By Kirsten Fenn. Photos by John Frederick.
An unusual new critter on campus could be giving Rodney the Raven a run for his money as Carleton’s favourite bird.
The female red-tailed hawk – nicknamed Rita – was spotted on a ledge of the sixth floor of Southam Hall on Wednesday, April 27, squawking at staff and peering through windows with her beady brown eyes.
While predatory red-tailed hawks soar in silence, Rita caused “quite a stir,” said John Frederick, the CUOL technician who first noticed her outside his office at 625 Southam and gave her the nickname.
“I’m an avid bird watcher, so I thought this was great,” Frederick said. “But a lot of people were startled by her. They’d never seen a bird this big.”
Red-tailed hawks can grow to 65 centimetres in height, with a wingspan of more than a metre, according to National Geographic.
That’s what caught Frederick’s eye last week when he noticed Rita soaring by Paterson Hall and over Kailash Mital Theatre with widespread white-speckled wings, before she perched on a tree at the edge of the quad.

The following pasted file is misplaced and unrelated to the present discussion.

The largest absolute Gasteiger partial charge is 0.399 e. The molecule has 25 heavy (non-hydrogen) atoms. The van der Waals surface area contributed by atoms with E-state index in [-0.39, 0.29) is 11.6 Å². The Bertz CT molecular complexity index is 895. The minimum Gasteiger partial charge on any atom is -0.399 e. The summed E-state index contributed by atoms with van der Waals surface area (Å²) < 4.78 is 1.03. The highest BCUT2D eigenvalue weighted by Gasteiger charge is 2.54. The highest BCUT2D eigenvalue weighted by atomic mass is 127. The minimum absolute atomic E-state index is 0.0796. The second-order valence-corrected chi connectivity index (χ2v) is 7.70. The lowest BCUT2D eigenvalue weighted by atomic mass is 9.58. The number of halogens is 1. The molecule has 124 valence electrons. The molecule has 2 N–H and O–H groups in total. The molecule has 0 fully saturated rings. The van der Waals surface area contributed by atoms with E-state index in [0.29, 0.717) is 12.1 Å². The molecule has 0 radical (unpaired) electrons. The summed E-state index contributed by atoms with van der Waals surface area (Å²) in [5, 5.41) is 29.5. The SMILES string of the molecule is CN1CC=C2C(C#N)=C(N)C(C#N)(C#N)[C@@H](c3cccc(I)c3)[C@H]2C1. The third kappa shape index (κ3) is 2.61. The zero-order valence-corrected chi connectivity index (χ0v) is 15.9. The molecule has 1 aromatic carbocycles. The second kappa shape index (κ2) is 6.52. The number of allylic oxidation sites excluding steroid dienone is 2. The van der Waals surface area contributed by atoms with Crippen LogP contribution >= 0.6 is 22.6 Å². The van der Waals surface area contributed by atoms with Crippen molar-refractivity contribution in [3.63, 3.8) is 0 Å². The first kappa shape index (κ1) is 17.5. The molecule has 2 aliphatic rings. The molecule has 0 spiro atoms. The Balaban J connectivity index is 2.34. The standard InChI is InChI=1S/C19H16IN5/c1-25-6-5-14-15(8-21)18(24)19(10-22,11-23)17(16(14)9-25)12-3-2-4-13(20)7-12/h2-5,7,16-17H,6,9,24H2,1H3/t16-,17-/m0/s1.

He’s been keeping track of her whereabouts and taking photos, just like he did last April when another unexpected animal – that time a wild turkey – made a visit to campus for several weeks.
He said Rita had been collecting nesting materials like pine branches and leaving them on the ledge by his office for several days.
According to Biology Prof. Michael Runtz, red-tailed hawks are not uncommon in urban areas like Ottawa. They’re one of the most common hawks in Ontario, known to hang around Highway 401 or even the Rideau Canal, he said.
“But if they were nesting on campus, that would be unusual,” Runtz said.
They tend to make their home in large trees like pines, he said, although those do exist on campus. They also prefer open spaces like fields, where they can scour the ground for prey, such as mice, rabbits and moles.
Frederick hasn’t seen Rita in a few days though. The last time he heard, she had been swarmed by a group of crows near MacOdrum Library on the evening of Monday, May 2.
“They’re worried about (Rita) attacking their young, because the crows are nesting here as well,” he said, adding that he’s seen her chasing squirrels around campus.
Runtz said if a red-tailed hawk is ambitious enough, it might even take a dive at a groundhog.
Perhaps Rita is giving Carleton’s unofficial mascot a run for its money, too.
Either way, “I wish her well,” said Frederick.